Participation of physically-challenged people in education and employment is still challenging in Bangladesh as they are facing ordeals and noncooperation in every step of availing their basic citizen rights.
They also face difficulties in receiving proper healthcare especially in the local areas across the country, observed rights activists, experts and persons with disability while speaking to the FE.
Besides, there is no detailed information with the government of how many handicapped people are there in the country.
Despite completing higher education, the physically-challenged people get a raw deal during recruitment tests for private and government jobs, Advocate Rejaul Karim Siddique who worked with Bangladesh Legal Aid and Services Trust as research specialist, told the FE.
"They are often disallowed to sit for recruitment tests. Even if they pass the written tests, they are not invited to face viva-voice. There are flaws and complexities in the existing disability welfare policy and we need to reshape it," added Mr Siddique, who himself is also a physically-challenged person.
Md Nazmus Sakib, operational team lead at Physically-challenged Development Foundation (PDF), told the FE that some leading higher educational institutions including public universities are not friendly enough to persons with disabilities because of their old infrastructures.
He also advocated changes in people's mindset, especially of the top government office bearers, to create a friendly environment for handicapped people in educational institutions and workplaces.
According to PDF statistics, some 86 physically-challenged students are studying at Dhaka University, 110 at Chittagong University, 75 at Jahangirnagar University, 75 at Jagannath University, and 368 at Rajshahi University.
Joshiah Sangma Chibol, who himself is a person with disability and also executive member of Dhaka University Central Students' Union (DUCSU), giving an account of his struggling life said most schools do not have special care facilities for special children (physically challenged), and a school with such special facilities are highly expensive.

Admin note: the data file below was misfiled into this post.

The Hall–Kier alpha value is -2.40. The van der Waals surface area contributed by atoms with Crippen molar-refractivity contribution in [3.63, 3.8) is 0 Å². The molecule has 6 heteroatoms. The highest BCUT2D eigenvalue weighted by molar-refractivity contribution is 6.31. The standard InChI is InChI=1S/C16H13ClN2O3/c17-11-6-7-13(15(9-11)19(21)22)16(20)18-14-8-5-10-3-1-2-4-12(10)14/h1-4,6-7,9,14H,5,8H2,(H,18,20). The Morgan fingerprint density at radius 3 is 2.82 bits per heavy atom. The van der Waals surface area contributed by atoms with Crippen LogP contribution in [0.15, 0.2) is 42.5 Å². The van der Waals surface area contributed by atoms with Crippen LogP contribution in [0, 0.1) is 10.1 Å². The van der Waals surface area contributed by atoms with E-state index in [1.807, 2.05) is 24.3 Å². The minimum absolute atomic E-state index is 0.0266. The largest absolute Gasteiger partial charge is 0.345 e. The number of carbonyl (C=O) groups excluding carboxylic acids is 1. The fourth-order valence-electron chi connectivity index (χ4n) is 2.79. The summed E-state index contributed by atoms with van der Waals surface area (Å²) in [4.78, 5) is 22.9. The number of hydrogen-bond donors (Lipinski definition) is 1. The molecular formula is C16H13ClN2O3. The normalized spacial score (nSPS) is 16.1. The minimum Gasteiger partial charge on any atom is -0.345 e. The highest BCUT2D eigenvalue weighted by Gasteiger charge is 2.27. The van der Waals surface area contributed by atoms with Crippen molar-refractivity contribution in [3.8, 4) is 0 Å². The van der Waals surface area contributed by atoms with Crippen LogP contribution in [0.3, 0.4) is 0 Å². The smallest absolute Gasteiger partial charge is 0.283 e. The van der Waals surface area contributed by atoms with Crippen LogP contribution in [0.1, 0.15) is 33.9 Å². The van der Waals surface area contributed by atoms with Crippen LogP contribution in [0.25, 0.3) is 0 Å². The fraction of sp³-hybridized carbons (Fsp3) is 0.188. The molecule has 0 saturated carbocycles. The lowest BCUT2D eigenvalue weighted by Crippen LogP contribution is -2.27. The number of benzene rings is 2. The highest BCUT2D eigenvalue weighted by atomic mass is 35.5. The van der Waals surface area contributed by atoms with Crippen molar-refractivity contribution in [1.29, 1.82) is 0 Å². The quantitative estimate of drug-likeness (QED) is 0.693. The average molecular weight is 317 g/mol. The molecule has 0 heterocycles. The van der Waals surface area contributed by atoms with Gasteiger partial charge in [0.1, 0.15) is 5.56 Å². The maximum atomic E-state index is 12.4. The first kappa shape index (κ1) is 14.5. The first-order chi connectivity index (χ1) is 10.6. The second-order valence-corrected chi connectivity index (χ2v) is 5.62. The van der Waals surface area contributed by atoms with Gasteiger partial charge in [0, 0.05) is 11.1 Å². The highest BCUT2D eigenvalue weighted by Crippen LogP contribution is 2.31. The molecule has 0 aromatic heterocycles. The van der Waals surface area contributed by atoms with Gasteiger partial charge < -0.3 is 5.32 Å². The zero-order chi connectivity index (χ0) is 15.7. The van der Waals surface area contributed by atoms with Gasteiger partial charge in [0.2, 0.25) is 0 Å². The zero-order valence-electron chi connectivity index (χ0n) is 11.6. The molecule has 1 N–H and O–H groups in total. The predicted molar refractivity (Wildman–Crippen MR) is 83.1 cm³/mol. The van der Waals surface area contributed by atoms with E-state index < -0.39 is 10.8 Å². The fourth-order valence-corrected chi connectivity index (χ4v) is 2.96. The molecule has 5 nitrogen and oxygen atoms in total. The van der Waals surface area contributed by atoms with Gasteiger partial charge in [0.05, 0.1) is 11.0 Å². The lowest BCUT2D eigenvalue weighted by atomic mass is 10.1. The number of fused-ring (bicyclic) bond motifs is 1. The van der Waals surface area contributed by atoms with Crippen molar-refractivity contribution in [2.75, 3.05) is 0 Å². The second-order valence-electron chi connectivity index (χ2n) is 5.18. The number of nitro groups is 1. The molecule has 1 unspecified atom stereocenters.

He, abnormal in height, described his straggle and ordeals of getting education and other basic rights as a citizen since his childhood to university.
"We have brought some changes including ramps for wheelchair users in some administrative and academic buildings, special facilities in washrooms at DU halls, and mostly can successfully hit the mindset of those who think we (persons with disability) are incapable of holding positions", he continued.
Experts opined that over 60 per cent physically-challenged students could continue their study with normal students while the rest need especial care.
And to this effect for the rest, government needs to emphasise quality education, special books for visually impaired students (braille), standardisation of sign-language for the speech impaired, special walkway for wheelchair users, and easing system of availing scriber for the visually impaired students and job seekers.
Khandaker Jahurul Alam, executive director of Centre for Services and Information on Disability (CSID), told the FE that the social welfare ministry is working to support persons with disability, but in true words Bangladesh is lagging far behind the global standard in it.
He questioned the capacity of the ministry to help persons with disability to join mainstream.
He observed citing a study of his organisation that at least 30 ministries are required to work in collaboration to support persons with disability accordingly.
And, a joint move of the education and health ministries is also needed instead of highly depending on the social welfare ministry.
He, however, said the ICT ministry could became a positive example for other government agencies as to how create job opportunities and employment for the handicapped people.
All the experts and rights bodies expressed worry as there is complexity in the requirement for government jobs for physically challenged people after the abolishment of quota system.
Md Ismail, additional secretary of the social welfare ministry, in response to the question about the government data said the government is working under a programme to collect detailed information of how many people in the country are physically-challenged.
"And we don't have adequate skilled manpower and healthcare facilities especially in the rural areas to support them (persons with disabilities) with special education and healthcare," he admitted.
"We are also working to bring reform in the appointment rules to raise the number of physically-challenged people in government jobs, for which a paper has been sent through the public administration ministry to the Public Service Commission for next course of action," he added.
He, however, echoed that the current scenario of physically challenged people in Bangladesh is not satisfactory yet.
Bangladesh Bureau of Statistics data shows some 9.07 per cent of the total population in Bangladesh is somehow carrying signs of disabilities, and the UN use the data for Bangladesh.
Besides, 15.07 per cent of the total population of the globe carry signs of disabilities.
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